Now for the fun part – this is like Tiger Woods taking the driver at the road hole at Saint Andrew’s – UV glue sets up in an instant – it’s all or nothing!
If you are confident that the pieces are in the correct position, apply the UV light (with an assistant if necessary), or remove the shading, and allow sunlight to set up the glue. It only takes a second or two.
If you discover that the positioning is crooked – act quickly and use a little force or a blade to separate the mis-glued pieces before they are firmly cured- then clean off the glue and start all over again.
Using the positions marked with tape AND the distinctive hexagonal symmetry, we glue the loose pieces back one by one.
Clean off excess adhesive
With practice, you will figure out that a very small blob of glue is all that is needed. If you use too much and it splodges out over the edges, use a fine Q-tip with or without rubbing alcohol to clean of the excess before it hardens.
Place in sunlight for final curing
Once you are happy that all pieces are in the correct positions, we recommend that you place the completed repair in full sunshine to complete the setting up or curing.
In the past 20 years, significant progress in adhesive technology has transformed the process of bonding glass. Among the various innovations, the most notable one is the development of UV light-cured adhesives.
Contemporary UV-activated glues are transparent, durable, resistant to discoloration, and, importantly, cure rapidly. This quick setup time is particularly advantageous in the delicate task of positioning fragile crystal elements precisely.
In an upcoming post, we will detail our preferred UV glues. For now, here are our recommendations for fixing Swarovski crystal figurines:
Bondic UV liquid plastic welder
This inexpensive UV kit is very handy for the amateur wanted to fix one or two figurines. It combines a fine needle dispenser of glue with a built-in UV light. The small size makes it easy to use.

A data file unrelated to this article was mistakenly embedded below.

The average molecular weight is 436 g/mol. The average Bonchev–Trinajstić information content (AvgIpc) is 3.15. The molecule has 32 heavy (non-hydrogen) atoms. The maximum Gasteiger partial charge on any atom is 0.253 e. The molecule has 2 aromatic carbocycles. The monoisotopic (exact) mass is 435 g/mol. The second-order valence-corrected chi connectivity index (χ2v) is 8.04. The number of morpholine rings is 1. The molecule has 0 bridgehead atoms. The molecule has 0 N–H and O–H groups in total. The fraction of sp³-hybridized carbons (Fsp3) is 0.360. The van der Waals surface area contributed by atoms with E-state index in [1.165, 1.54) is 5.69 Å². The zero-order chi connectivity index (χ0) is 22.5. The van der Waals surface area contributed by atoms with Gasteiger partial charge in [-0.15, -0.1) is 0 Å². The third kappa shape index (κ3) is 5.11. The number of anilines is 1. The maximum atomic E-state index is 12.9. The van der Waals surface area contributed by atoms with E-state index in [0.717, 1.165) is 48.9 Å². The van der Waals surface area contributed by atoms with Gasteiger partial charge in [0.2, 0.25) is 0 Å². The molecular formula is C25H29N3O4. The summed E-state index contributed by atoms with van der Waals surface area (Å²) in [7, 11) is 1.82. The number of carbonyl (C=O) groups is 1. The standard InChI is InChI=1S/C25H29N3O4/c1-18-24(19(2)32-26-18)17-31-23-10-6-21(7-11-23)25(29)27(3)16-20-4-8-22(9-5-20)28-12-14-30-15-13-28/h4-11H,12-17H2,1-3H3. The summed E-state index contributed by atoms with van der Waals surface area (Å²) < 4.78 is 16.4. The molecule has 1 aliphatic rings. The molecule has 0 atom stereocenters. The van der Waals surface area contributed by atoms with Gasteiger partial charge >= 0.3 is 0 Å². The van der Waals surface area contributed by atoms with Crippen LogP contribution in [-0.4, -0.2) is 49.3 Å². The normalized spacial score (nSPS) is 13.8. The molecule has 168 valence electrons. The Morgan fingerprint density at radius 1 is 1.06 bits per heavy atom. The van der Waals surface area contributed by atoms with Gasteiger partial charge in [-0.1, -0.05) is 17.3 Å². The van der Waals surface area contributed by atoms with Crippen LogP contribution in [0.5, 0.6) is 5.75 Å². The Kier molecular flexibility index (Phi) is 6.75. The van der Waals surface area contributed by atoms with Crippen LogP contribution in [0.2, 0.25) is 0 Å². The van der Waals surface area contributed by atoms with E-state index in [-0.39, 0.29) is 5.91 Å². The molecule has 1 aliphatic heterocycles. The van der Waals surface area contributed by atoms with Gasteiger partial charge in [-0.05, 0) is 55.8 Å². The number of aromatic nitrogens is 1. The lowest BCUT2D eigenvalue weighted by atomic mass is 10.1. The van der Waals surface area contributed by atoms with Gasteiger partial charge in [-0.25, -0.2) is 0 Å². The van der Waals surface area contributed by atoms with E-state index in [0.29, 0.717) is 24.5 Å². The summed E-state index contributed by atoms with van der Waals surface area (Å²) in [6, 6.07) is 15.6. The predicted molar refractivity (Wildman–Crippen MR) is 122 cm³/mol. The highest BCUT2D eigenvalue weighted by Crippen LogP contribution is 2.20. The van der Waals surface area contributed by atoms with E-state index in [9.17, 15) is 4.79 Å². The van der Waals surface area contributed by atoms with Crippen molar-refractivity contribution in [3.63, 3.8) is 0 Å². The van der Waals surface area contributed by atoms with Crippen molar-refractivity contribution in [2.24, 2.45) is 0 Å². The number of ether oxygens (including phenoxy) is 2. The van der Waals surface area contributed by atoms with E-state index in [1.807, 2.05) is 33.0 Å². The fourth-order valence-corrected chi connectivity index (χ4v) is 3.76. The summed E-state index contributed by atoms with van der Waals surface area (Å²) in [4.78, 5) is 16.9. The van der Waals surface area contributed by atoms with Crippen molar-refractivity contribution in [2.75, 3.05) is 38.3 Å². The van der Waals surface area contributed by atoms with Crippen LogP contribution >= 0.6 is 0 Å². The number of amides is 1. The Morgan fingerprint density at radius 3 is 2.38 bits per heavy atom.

Refills are rather expensive but a single cartridge is sufficient to fix several crystal figurines. Although the adhesive is not as strong as the professional types (see below) it is plenty strong enough.
Professional UV-activated glue
If you plan to repair a lot of glass and crystal, we recommend using a professional-grade adhesive from CR Lawrence. This company’s adhesives come in three viscosities, high (thick), medium, and low (runny).
We prefer using the thickest (high viscosity) type of adhesive for most simple Swarovski repairs because it kind of “grips” loose crystals and keeps them in place for a few seconds before curing.
One of the significant advantages of the CRL range of adhesives is their high quality and reliability. Unlike many competing brands that arrive with dried-up glue, CRL adhesives come in black, light-resistant bottles.
To cure the CRL glue, you need to purchase a UV lamp such as the one recommended by Artistry in Glass on Amazon, or you can rely on sunlight.
It’s essential to note that these CRL adhesives will not harden when applied to the surface. Instead, they set up when applied to the minuscule gap between two pieces of crystal. This non-curing characteristic makes cleaning the surface a breeze with a Q-tip. (Innovative artisans can attain a glossy UV glue surface by placing a clear cellophane or acetate film over the glue before exposing it to UV light).
Many older Swarovski annual ornaments come apart because the old glue dries up. If you have steady hands and good coordination you can make a broken Swarovski annual ornament look as good as new – without sending it out for professional repair.
If you doubt your abilities please feel free to consult the experts at Artistry in Glass – call 520-320-0104
Artistry in Glass is your source for antique repair in Tucson
Check out this amazing selection of informative articles:-
- Where can I get antiques repaired?
- Are broken antiques worth fixing?
- How to fix a broken picture frame
- How to repair a broken china plate
- How to repair a broken china teapot
- How to fix a broken marble slab
- How to repair a broken china coffee mug
- How to repair a 2000-year-old sculpture
- All about repairing stained-glass lampshades
- How to care for your stained glass skylight
- How to repair Dalle de Verre
- Is stained glass worth repairing?
- To repair or toss out?
- Tucson crystal & china repair a division of Artistry in Glass
- What to do with broken antiques
- Is lead crystal dangerous?
- Repairing an antique Mexican statue
- Repairing religious statues
- The history of Swarovski crystal figurines
- How to find the value of a Swarovski Crystal figurine
- Have Swarovski crystal figurines lost value since 2009?
- How to collect Swarovski annual ornaments
- How to display Swarovski crystal figurines
- How to authenticate a Swarovski crystal figurine
- How to display Swarovski annual ornaments
- How to clean Swarovski crystal figurines
- How to repair a Swarovski crystal mouse
- How to repair a Swarovski annual ornament
- How to repair a Swarovski crystal train set
- Fixing broken wine glass stems
- How to clean cloudy glasses
- Why do wine glasses have stems?
- Swarovski Crystal Figurines
- How to repair a chip in a wine glass
- How to fix a scratched glass tabletop
- How to replace a broken patio tabletop